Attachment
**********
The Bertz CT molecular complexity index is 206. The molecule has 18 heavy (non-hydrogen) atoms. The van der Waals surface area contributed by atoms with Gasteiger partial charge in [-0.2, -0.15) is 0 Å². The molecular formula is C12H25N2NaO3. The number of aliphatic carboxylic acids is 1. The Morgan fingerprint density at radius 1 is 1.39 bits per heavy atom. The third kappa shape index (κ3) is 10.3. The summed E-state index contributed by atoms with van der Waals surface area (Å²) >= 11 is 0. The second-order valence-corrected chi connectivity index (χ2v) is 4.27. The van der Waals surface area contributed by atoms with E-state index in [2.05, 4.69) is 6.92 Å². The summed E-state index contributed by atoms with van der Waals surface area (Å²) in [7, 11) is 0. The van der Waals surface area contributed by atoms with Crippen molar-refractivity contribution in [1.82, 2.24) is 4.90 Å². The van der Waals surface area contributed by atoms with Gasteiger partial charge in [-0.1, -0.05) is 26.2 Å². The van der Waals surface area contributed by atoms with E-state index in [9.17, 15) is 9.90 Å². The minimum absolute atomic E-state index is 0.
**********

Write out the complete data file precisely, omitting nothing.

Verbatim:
The Bertz CT molecular complexity index is 206. The molecule has 18 heavy (non-hydrogen) atoms. The van der Waals surface area contributed by atoms with Gasteiger partial charge in [-0.2, -0.15) is 0 Å². The molecular formula is C12H25N2NaO3. The number of aliphatic carboxylic acids is 1. The Morgan fingerprint density at radius 1 is 1.39 bits per heavy atom. The third kappa shape index (κ3) is 10.3. The summed E-state index contributed by atoms with van der Waals surface area (Å²) >= 11 is 0. The second-order valence-corrected chi connectivity index (χ2v) is 4.27. The van der Waals surface area contributed by atoms with E-state index in [2.05, 4.69) is 6.92 Å². The summed E-state index contributed by atoms with van der Waals surface area (Å²) in [7, 11) is 0. The van der Waals surface area contributed by atoms with Crippen molar-refractivity contribution in [1.82, 2.24) is 4.90 Å². The van der Waals surface area contributed by atoms with Gasteiger partial charge in [-0.1, -0.05) is 26.2 Å². The van der Waals surface area contributed by atoms with E-state index in [9.17, 15) is 9.90 Å². The minimum absolute atomic E-state index is 0.